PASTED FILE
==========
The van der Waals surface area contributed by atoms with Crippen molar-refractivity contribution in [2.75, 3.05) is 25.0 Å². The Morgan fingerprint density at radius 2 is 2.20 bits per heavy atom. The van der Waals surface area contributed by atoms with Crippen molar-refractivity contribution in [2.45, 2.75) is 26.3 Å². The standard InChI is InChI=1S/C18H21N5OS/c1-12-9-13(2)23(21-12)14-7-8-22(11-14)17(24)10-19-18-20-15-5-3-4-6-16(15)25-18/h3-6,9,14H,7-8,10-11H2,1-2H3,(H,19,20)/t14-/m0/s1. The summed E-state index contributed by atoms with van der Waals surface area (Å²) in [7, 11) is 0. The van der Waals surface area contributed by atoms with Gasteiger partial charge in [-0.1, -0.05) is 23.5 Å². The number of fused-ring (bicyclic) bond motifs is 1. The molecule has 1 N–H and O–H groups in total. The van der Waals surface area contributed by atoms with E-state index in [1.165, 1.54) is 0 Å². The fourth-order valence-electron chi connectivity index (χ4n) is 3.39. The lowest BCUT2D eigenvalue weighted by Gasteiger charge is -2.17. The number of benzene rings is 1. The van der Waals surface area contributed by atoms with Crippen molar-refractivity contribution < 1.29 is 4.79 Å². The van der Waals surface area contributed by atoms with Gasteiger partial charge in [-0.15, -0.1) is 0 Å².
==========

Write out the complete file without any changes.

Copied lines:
The van der Waals surface area contributed by atoms with Crippen molar-refractivity contribution in [2.75, 3.05) is 25.0 Å². The Morgan fingerprint density at radius 2 is 2.20 bits per heavy atom. The van der Waals surface area contributed by atoms with Crippen molar-refractivity contribution in [2.45, 2.75) is 26.3 Å². The standard InChI is InChI=1S/C18H21N5OS/c1-12-9-13(2)23(21-12)14-7-8-22(11-14)17(24)10-19-18-20-15-5-3-4-6-16(15)25-18/h3-6,9,14H,7-8,10-11H2,1-2H3,(H,19,20)/t14-/m0/s1. The summed E-state index contributed by atoms with van der Waals surface area (Å²) in [7, 11) is 0. The van der Waals surface area contributed by atoms with Gasteiger partial charge in [-0.1, -0.05) is 23.5 Å². The number of fused-ring (bicyclic) bond motifs is 1. The molecule has 1 N–H and O–H groups in total. The van der Waals surface area contributed by atoms with E-state index in [1.165, 1.54) is 0 Å². The fourth-order valence-electron chi connectivity index (χ4n) is 3.39. The lowest BCUT2D eigenvalue weighted by Gasteiger charge is -2.17. The number of benzene rings is 1. The van der Waals surface area contributed by atoms with Crippen molar-refractivity contribution < 1.29 is 4.79 Å². The van der Waals surface area contributed by atoms with Gasteiger partial charge in [-0.15, -0.1) is 0 Å².